Nokia, bring more flagships to the battlefield

Recently at Computex, Microsoft has announced a few new Windows Phone devices coming from OEM's like "Blu", "Prestigio" and "Yezz" (see NeoWin,). It's not really clear what these new Windows Phone devices will cost, but I assume these are all very affordable.

I'm convinced reaching out to "emerging markets" is the way to go - several major companies have reached a huge market with Android. Nokia has already been doing so for quite some time for Windows Phone (up to the point where they even introduced a Windows Phone look-alike on Android with the Nokia X-series).

Also during Computex, it has been hinted that HTC has a new Windows Phone device up its sleave, Samsung seems to have one coming up (the  Ativ Core) and there are rumours about Sony and LG as well.

So far though, in the Battle of the Ecosystems, Nokia has almost been competely alone fighting for Windows Phone. The complete Windows Phone portfolio stilll depends on Nokia (now Microsoft Mobiles). And it's a tough war to fight on your own.


The competition on Android has become overwhelming this year (like if it wasn't last year or even the year before). But just look at this year's most recent Android flagships. Samsung's Galaxy S5, Sony's Xperia Z2, HTC's One M8, LG's G3. As for completely "dedicated camera phones", Samsung is releasing the  Galaxy K Zoom with a 20MP sensor and 10x optical zoom. And there's Apple of course, about to release the iPhone 6.

The Lumia 1020 was announced  a year ago - a light-year in this industry. Even the next flagship Lumia 1520 is "from last year" (november). I really love it, but I do understand it's simply too big for many customers. Meanwhile, Europe is still waiting for Nokia's next flagship, the Lumia 930 (aka Icon in the US) - waiting for the official release of Windows Phone 8.1.

Now (more or less) three flagships in about a year isn't that bad, but fighting for a complete ecosystem with only three modern devices a year looks like a mission impossible to me. In the same period Android has been showing off at least a dozen flagships, and of course even a lot more cheaper devices to please the crowds (and I'm aware of the fact the Lumia 520 was a bestseller for Windows Phone).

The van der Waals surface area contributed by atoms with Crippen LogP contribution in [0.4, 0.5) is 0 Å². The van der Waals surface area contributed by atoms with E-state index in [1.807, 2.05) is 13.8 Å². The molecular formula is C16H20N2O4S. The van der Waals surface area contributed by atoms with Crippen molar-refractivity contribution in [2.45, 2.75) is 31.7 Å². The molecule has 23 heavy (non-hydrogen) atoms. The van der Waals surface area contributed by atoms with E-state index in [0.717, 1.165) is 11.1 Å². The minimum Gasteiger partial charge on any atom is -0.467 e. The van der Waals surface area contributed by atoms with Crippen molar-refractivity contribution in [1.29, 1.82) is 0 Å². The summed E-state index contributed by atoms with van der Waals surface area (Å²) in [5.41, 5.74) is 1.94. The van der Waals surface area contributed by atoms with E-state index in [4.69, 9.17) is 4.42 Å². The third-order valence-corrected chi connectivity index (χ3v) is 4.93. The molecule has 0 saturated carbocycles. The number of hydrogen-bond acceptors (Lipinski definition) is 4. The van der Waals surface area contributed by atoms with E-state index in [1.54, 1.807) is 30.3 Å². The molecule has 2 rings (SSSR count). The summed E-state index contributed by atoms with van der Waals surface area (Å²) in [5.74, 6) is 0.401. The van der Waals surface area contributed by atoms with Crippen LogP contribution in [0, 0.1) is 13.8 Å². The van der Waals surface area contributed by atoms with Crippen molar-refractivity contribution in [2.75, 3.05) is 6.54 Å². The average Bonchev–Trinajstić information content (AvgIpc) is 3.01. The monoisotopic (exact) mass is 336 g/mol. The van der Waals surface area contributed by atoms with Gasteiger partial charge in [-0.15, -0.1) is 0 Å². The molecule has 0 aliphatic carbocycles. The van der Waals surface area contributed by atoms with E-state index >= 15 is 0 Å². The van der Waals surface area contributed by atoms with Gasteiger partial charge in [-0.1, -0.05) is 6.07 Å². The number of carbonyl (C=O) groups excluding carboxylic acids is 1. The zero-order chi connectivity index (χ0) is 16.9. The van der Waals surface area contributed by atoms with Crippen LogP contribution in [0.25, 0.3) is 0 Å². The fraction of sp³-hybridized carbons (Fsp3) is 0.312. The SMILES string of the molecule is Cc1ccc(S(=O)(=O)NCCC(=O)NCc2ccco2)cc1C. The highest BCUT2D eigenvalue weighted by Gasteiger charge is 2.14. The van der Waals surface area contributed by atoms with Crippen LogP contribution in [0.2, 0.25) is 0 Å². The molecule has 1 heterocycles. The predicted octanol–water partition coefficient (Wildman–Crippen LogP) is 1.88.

But I do wonder where the next PureView flagship with the famous 41MP camera sensor is? After all five years of R&D on the Nokia 808 PureView, the huge investment of bringing all those amazing innovations (PureView, Rich Recording, OIS) to the Lumia 1020 - where is its successor? What happened to "ZoomReinvented"? Did Nokia/Microsoft get bored with it?

1024px-Holman,_Cape_St_VincentDoes Nokia/Microsoft Mobiles need more flagships? Judging from the experience of just about all other smartphone companies, there simply is no other choice. It's the flagship that gets the attention. Of course you'll need a lot more less expensive products to sell to those who can't afford it, but people will notice the brand thanks to its flagship.

It's the Find 7 that got people interested in Oppo from China. A complete newcomer like OnePlus One gets  major attention because it's a flagship device (although it's actually quite affordable). Apple hardly even cares about anything but the flagship (and its cheaper iPhone 5c even appeared to be quite disappointing).

For Microsoft, a new flagship device will be even more important - not just for the Nokia division it recently acquired, but also for the platform itself. No matter how good Joe Belfiore sells it, Windows Phone is in dire need of great ambassadors people can actually want to buy. Although I really get the focus on emerging markets and connecting the next billion et cetera - showing off with a a few extremely exciting flagships is quintessential.

Just like in the car industry: you will sell more of the less expensive products, but they won't get you as much attention in all major media. It's the flagship that really shows the world who you are and what you're made of. It makes people long for your brand, hold it, use it, be part of it. The centuries old image is a metaphore for a reason: the flagship is the one to fight the war with.

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